We discover at once, for instance, that where a man would make a machine, or a picture, or a book, God makes the man that makes the book, or the picture, or the machine. Would God give us a drama? He makes a Shakespere. Or would he construct a drama more immediately his own? He begins with the building of the stage itself, and that stage is a world—a universe of worlds. He makes the actors, and they do not act,—they are their part. He utters them into the visible to work out their life—his drama. When he would have an epic, he sends a thinking hero into his drama, and the epic is the soliloquy of his Hamlet. Instead of writing his lyrics, he sets his birds and his maidens a-singing. All the processes of the ages are God’s science; all the flow of history is his poetry. His sculpture is not in marble, but in living and speech-giving forms, which pass away, not to yield place to those that come after, but to be perfected in a nobler studio. What he has done remains, although it vanishes; and he never either forgets what he has once done, or does it even once again. As the thoughts move in the mind of a man, so move the worlds of men and women in the mind of God, and make no confusion there, for there they had their birth, the offspring of his imagination. Man is but a thought of God.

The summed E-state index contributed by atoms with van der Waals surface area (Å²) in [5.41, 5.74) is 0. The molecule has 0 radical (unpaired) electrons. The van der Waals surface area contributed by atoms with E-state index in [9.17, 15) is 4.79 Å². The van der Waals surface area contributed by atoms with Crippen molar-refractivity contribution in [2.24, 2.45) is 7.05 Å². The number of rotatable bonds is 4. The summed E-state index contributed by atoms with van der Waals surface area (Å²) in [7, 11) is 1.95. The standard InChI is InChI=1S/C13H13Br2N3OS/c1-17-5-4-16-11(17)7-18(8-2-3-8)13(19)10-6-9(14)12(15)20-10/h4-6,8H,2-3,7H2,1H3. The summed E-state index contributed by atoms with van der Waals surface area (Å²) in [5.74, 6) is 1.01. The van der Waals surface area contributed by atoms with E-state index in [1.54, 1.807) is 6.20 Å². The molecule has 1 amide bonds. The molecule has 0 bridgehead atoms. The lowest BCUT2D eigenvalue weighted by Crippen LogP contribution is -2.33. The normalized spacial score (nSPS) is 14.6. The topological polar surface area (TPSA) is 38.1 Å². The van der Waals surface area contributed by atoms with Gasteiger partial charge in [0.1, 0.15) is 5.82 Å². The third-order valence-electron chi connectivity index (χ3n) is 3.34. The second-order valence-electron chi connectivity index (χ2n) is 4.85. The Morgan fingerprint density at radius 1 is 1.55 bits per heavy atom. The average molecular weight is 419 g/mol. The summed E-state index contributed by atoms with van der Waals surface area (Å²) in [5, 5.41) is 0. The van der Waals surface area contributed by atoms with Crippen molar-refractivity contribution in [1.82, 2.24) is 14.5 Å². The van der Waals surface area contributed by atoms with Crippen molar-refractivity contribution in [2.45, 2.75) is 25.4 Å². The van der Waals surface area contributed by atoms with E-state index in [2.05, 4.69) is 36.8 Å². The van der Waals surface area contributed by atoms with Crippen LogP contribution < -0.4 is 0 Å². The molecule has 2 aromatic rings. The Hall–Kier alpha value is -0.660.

George MacDonald in “The Imagination: Its Functions and Its Culture”